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Scholars: Individuals to play crucial role in international communication

(Chinese Social Sciences Today)

Scholars discuss ways to improve China’s international communication at a recent forum held by the Social Sciences in China Press. (MA YUHONG/CSST)


Recent news headlines were occupied by Japanese football fans who took away all their litter after they finished watching a 2018 FIFA World Cup game at a stadium in Russia. It was a good example of the influences of individual behavior on international communication and Chinese communication studies should pay more attention to these incidents, scholars said.

Jiang Anquan, deputy editor-in-chief of the Global Times, said that those Japanese fans showed high civility and it was quite an effective form of communication.

Jiang gave these comments at the recent Forum on International Communication 2018 held by the Social Sciences in China Press.

The challenges and opportunities within China’s international communication efforts were among the most heated topics discussed at the forum.

Jiang said that China remains in a weaker position than Western countries within the international framework of communication. The situation has become more complex, and Chinese media fail to conduct enough investigations into the needs of the audience, he noted.

The audience should be considered as consumers of information, and the communication market should be further categorized into smaller ones, so as to make full use of human and financial resources, Jiang suggested.

Chen Long, dean of the School of Communication at the Soochow University, agreed that China lags behind in terms of discourse power. China still faces the challenges of weak soft power, differences between Chinese and Western discourse systems as well as insufficient communications between young people from China and Western countries.

China’s disadvantaged position in international communication, despite efforts to broaden its channels for international communication, could largely be attributed to the Western-dominated discourse system, said Jia Wenshan, a research fellow from the National Academy of Development and Strategy at the Renmin University of China.

In addition, Chinese scholars on communication studies have yet to establish their topics of research as a systemic discipline, Jia said. For example, studies on the “Belt and Road” initiative could be further improved with the help of different disciplines. Based on this, Chinese scholars would be able to build their own knowledge system, and, together by using the international system of academic studies for reference, to continuously enrich and deepen their studies on certain topics, he said.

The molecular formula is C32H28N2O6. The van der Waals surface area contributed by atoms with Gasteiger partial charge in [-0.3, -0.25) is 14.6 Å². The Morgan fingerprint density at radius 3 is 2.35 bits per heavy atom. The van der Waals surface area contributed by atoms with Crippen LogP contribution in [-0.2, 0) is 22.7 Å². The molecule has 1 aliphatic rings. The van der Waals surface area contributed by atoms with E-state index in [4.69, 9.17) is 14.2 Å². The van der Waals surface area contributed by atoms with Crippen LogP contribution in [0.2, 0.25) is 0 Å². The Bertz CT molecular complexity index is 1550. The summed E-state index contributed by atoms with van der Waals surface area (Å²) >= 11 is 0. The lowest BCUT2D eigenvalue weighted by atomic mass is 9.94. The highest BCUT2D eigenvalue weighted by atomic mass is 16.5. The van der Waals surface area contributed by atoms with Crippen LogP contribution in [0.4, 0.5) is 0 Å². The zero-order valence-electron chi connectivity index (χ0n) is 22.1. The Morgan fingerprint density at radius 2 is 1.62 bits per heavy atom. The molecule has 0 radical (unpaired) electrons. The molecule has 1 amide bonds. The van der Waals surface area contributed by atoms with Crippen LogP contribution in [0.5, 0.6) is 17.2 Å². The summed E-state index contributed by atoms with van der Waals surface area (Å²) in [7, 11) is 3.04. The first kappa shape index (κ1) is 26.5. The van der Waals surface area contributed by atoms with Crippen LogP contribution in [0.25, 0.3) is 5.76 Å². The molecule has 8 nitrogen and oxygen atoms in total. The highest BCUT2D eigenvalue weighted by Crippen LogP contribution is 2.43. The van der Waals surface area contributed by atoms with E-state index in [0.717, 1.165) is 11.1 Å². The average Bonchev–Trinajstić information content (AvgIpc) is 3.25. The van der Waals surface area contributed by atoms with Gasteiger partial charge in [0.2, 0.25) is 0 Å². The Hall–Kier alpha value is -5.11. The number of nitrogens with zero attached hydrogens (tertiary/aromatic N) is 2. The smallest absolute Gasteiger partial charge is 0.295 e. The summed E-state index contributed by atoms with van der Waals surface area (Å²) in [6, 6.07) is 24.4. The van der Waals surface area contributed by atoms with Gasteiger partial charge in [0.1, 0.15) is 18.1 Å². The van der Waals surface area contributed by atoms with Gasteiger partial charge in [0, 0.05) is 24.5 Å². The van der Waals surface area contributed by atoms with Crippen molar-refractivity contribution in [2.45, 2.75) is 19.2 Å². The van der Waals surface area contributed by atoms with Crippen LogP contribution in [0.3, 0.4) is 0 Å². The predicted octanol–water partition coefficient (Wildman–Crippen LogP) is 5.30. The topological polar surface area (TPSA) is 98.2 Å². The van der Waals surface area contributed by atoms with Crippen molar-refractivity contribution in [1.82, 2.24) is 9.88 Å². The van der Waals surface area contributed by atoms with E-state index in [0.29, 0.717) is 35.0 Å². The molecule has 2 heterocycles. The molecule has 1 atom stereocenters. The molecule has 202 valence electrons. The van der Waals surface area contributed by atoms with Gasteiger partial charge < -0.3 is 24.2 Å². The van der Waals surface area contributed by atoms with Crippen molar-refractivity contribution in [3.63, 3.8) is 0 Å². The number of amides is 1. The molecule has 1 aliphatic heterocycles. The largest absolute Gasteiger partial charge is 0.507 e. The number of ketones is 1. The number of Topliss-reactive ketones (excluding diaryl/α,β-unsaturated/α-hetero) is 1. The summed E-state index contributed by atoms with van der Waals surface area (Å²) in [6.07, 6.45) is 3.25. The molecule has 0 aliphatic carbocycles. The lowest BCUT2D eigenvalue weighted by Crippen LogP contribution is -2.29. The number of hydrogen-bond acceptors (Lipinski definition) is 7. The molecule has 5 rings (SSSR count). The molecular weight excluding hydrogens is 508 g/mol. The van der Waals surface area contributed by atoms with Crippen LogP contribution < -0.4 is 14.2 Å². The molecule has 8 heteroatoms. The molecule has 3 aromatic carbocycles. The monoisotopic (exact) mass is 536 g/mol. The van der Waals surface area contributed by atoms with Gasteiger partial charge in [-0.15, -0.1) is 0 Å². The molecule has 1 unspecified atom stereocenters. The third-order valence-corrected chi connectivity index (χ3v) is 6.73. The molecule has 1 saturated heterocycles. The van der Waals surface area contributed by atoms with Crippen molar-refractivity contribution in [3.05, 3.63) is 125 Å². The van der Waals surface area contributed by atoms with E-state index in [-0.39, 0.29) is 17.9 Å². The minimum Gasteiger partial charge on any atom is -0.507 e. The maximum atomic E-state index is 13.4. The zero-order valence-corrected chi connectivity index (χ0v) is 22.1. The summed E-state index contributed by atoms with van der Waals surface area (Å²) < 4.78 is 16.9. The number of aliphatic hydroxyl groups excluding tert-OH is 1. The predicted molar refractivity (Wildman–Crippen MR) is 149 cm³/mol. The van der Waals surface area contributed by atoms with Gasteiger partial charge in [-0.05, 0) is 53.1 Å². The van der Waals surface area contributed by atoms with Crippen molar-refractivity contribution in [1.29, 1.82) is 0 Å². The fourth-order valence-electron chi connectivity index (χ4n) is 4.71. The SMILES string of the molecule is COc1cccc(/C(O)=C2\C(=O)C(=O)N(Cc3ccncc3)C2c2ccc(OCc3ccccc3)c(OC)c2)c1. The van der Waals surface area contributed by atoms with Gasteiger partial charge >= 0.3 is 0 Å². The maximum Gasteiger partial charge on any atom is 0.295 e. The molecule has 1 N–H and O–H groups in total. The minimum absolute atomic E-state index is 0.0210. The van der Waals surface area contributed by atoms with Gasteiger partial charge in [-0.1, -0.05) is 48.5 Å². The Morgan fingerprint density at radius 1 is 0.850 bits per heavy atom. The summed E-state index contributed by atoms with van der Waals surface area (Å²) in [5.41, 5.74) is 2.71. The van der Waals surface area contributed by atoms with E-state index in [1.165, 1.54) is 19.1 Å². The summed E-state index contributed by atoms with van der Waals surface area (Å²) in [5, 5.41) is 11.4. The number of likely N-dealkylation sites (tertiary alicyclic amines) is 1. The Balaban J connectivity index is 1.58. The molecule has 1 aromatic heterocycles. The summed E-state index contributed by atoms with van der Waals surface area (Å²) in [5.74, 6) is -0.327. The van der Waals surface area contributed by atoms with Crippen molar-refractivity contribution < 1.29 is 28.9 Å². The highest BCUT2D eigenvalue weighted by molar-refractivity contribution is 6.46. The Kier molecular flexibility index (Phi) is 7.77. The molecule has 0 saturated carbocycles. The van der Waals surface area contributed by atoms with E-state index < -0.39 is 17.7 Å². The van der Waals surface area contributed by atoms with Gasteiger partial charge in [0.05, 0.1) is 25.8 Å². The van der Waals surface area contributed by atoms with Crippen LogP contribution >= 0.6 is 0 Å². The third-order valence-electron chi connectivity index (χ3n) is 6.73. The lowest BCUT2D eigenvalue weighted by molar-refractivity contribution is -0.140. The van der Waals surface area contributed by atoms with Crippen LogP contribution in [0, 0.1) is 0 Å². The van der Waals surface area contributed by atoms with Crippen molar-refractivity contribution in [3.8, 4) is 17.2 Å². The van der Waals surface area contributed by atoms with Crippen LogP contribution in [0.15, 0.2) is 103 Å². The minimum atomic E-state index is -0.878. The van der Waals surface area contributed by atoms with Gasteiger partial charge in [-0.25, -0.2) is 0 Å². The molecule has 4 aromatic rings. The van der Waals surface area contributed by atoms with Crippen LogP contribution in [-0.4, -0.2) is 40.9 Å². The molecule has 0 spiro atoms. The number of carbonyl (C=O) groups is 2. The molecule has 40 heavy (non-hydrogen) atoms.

Zhang Yanqiu, director of the Center for African Media Studies at the Institute of Communication Studies, Communication University of China, said that Chinese media should change their methods of communication and pay more attention to the needs of the audience, which was a precondition for the effectiveness of public diplomacy and international communication.

Zhang suggested that the romantic way of reporting positive news and the stereotyped way of reporting negative news when reporting news about African countries compromised Chinese media’s influence. In response to this, Zhang proposed the idea of “constructive news,” which meant pointing out the problem and proposing solutions rather than simply evading the bad news. This would accord with the critical thinking of reportage and overcome the disadvantages of “conflicting reports,” highlighting the social responsibility of news media, Zhang said. 

Jia said that the social sciences in the Western countries were undergoing crises as most theories were still in the period of mass communication, and the popular big data research was the key method rather than developing new theories. Under such circumstances, Jia suggested that, from the perspective of global academic communication, Chinese scholars should translate and introduce the recent achievements of Chinese academic circles to the world. Meanwhile, recent foreign academic achievements could also be interpreted from the Chinese perspective, Jia said.

Addressing the challenges facing Chinese international communication, Chen suggested a deeper reflection on the cultural aspects of communication and systematic efforts to narrow the “discourse gap.” Chinese media should pay attention to the cultural taboos and use the discourse rhetoric in a more ingenious way, he said. In addition, Chen suggested more communications between the younger generations of the people in China and the rest parts of the world. The larger group of Chinese who understood the West, the more effective China’s international communication would be, he said.

In his keynote speech, Justin Ward, an editor of the English version of Chinese Social Sciences Today, suggested the combination of Chinese Taoist philosophy with the principles and methods of news writing and translation. The activity of translation should strike a balance between faithfulness to the original texts and the readability of translated version, he said. As the Taoists suggest, the greatest approaches are the simplest ones. Ward said that clean and simple words would make the stories less redundant and more readable. 


(edited by CHEN ALONG)